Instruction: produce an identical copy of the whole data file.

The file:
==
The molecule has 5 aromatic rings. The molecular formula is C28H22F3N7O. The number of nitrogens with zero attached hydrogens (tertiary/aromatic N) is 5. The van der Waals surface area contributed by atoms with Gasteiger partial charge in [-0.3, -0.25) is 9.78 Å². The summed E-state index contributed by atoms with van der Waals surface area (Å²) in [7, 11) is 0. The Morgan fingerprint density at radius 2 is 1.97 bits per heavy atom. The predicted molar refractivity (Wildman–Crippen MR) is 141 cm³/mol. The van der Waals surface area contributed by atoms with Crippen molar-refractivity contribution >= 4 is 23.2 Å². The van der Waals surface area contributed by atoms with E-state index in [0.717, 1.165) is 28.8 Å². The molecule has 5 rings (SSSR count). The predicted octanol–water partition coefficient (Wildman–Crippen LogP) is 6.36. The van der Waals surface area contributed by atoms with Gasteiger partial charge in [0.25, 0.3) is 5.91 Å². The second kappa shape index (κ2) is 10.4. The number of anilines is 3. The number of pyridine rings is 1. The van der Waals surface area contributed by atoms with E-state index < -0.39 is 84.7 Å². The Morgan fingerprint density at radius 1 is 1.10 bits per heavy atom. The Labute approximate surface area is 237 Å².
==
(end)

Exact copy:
The molecule has 5 aromatic rings. The molecular formula is C28H22F3N7O. The number of nitrogens with zero attached hydrogens (tertiary/aromatic N) is 5. The van der Waals surface area contributed by atoms with Gasteiger partial charge in [-0.3, -0.25) is 9.78 Å². The summed E-state index contributed by atoms with van der Waals surface area (Å²) in [7, 11) is 0. The Morgan fingerprint density at radius 2 is 1.97 bits per heavy atom. The predicted molar refractivity (Wildman–Crippen MR) is 141 cm³/mol. The van der Waals surface area contributed by atoms with Crippen molar-refractivity contribution >= 4 is 23.2 Å². The van der Waals surface area contributed by atoms with E-state index in [0.717, 1.165) is 28.8 Å². The molecule has 5 rings (SSSR count). The predicted octanol–water partition coefficient (Wildman–Crippen LogP) is 6.36. The van der Waals surface area contributed by atoms with Gasteiger partial charge in [0.25, 0.3) is 5.91 Å². The second kappa shape index (κ2) is 10.4. The number of anilines is 3. The number of pyridine rings is 1. The van der Waals surface area contributed by atoms with E-state index < -0.39 is 84.7 Å². The Morgan fingerprint density at radius 1 is 1.10 bits per heavy atom. The Labute approximate surface area is 237 Å².